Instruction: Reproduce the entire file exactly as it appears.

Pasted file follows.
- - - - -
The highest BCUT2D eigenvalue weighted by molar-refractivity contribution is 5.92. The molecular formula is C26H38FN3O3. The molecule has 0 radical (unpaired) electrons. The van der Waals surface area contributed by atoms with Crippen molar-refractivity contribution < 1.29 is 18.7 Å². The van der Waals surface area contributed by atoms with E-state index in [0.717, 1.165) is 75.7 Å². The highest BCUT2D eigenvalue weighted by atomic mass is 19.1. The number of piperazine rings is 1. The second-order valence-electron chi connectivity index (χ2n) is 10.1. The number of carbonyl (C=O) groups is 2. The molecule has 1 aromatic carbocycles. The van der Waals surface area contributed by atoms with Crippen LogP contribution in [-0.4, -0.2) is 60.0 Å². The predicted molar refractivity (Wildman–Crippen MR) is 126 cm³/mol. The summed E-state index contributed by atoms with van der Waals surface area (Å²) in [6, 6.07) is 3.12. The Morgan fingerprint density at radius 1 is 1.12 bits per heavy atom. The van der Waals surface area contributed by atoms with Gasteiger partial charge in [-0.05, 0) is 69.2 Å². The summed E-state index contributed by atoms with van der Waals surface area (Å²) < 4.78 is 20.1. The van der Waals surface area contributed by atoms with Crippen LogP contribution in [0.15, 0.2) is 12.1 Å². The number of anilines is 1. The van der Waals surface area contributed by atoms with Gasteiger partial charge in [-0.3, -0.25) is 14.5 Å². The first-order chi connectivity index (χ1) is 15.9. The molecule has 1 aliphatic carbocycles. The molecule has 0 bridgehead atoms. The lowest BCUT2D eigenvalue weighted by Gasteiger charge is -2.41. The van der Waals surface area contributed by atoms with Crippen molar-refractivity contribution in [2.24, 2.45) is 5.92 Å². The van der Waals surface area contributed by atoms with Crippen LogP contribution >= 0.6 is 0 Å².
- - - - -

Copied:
The highest BCUT2D eigenvalue weighted by molar-refractivity contribution is 5.92. The molecular formula is C26H38FN3O3. The molecule has 0 radical (unpaired) electrons. The van der Waals surface area contributed by atoms with Crippen molar-refractivity contribution < 1.29 is 18.7 Å². The van der Waals surface area contributed by atoms with E-state index in [0.717, 1.165) is 75.7 Å². The highest BCUT2D eigenvalue weighted by atomic mass is 19.1. The number of piperazine rings is 1. The second-order valence-electron chi connectivity index (χ2n) is 10.1. The number of carbonyl (C=O) groups is 2. The molecule has 1 aromatic carbocycles. The van der Waals surface area contributed by atoms with Crippen LogP contribution in [-0.4, -0.2) is 60.0 Å². The predicted molar refractivity (Wildman–Crippen MR) is 126 cm³/mol. The summed E-state index contributed by atoms with van der Waals surface area (Å²) in [6, 6.07) is 3.12. The Morgan fingerprint density at radius 1 is 1.12 bits per heavy atom. The van der Waals surface area contributed by atoms with Gasteiger partial charge in [-0.05, 0) is 69.2 Å². The summed E-state index contributed by atoms with van der Waals surface area (Å²) < 4.78 is 20.1. The van der Waals surface area contributed by atoms with Crippen LogP contribution in [0.15, 0.2) is 12.1 Å². The number of anilines is 1. The van der Waals surface area contributed by atoms with Gasteiger partial charge in [-0.3, -0.25) is 14.5 Å². The first-order chi connectivity index (χ1) is 15.9. The molecule has 1 aliphatic carbocycles. The molecule has 0 bridgehead atoms. The lowest BCUT2D eigenvalue weighted by Gasteiger charge is -2.41. The van der Waals surface area contributed by atoms with Crippen molar-refractivity contribution in [2.24, 2.45) is 5.92 Å². The van der Waals surface area contributed by atoms with Crippen LogP contribution >= 0.6 is 0 Å².